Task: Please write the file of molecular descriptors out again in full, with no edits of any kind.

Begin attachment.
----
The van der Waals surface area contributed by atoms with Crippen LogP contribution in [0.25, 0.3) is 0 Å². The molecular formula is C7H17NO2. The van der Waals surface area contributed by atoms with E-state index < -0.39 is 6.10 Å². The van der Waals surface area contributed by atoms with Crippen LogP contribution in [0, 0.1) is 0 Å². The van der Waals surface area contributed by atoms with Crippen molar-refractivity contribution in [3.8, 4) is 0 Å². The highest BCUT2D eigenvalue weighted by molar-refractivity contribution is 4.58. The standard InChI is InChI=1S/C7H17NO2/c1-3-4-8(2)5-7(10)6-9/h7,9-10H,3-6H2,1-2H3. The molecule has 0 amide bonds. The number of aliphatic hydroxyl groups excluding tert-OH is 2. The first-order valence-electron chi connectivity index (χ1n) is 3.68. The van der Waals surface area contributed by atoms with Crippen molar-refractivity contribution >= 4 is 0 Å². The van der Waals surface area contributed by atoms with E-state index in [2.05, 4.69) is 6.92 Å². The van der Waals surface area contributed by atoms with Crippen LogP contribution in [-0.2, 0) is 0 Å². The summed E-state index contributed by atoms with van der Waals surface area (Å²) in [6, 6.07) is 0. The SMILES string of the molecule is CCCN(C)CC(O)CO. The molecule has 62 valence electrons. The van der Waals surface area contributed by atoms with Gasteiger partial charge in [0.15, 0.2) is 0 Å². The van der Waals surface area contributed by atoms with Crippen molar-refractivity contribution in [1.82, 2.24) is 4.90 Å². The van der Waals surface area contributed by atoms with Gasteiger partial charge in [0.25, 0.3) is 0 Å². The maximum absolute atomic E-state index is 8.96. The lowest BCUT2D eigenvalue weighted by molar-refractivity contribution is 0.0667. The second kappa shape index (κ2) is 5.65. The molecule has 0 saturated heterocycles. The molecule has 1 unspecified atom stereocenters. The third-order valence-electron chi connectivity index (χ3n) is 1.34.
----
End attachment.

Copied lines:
The van der Waals surface area contributed by atoms with Crippen LogP contribution in [0.25, 0.3) is 0 Å². The molecular formula is C7H17NO2. The van der Waals surface area contributed by atoms with E-state index < -0.39 is 6.10 Å². The van der Waals surface area contributed by atoms with Crippen LogP contribution in [0, 0.1) is 0 Å². The van der Waals surface area contributed by atoms with Crippen molar-refractivity contribution in [3.8, 4) is 0 Å². The highest BCUT2D eigenvalue weighted by molar-refractivity contribution is 4.58. The standard InChI is InChI=1S/C7H17NO2/c1-3-4-8(2)5-7(10)6-9/h7,9-10H,3-6H2,1-2H3. The molecule has 0 amide bonds. The number of aliphatic hydroxyl groups excluding tert-OH is 2. The first-order valence-electron chi connectivity index (χ1n) is 3.68. The van der Waals surface area contributed by atoms with Crippen molar-refractivity contribution >= 4 is 0 Å². The van der Waals surface area contributed by atoms with E-state index in [2.05, 4.69) is 6.92 Å². The van der Waals surface area contributed by atoms with Crippen LogP contribution in [-0.2, 0) is 0 Å². The summed E-state index contributed by atoms with van der Waals surface area (Å²) in [6, 6.07) is 0. The SMILES string of the molecule is CCCN(C)CC(O)CO. The molecule has 62 valence electrons. The van der Waals surface area contributed by atoms with Gasteiger partial charge in [0.15, 0.2) is 0 Å². The van der Waals surface area contributed by atoms with Crippen molar-refractivity contribution in [1.82, 2.24) is 4.90 Å². The van der Waals surface area contributed by atoms with Gasteiger partial charge in [0.25, 0.3) is 0 Å². The maximum absolute atomic E-state index is 8.96. The lowest BCUT2D eigenvalue weighted by molar-refractivity contribution is 0.0667. The second kappa shape index (κ2) is 5.65. The molecule has 0 saturated heterocycles. The molecule has 1 unspecified atom stereocenters. The third-order valence-electron chi connectivity index (χ3n) is 1.34.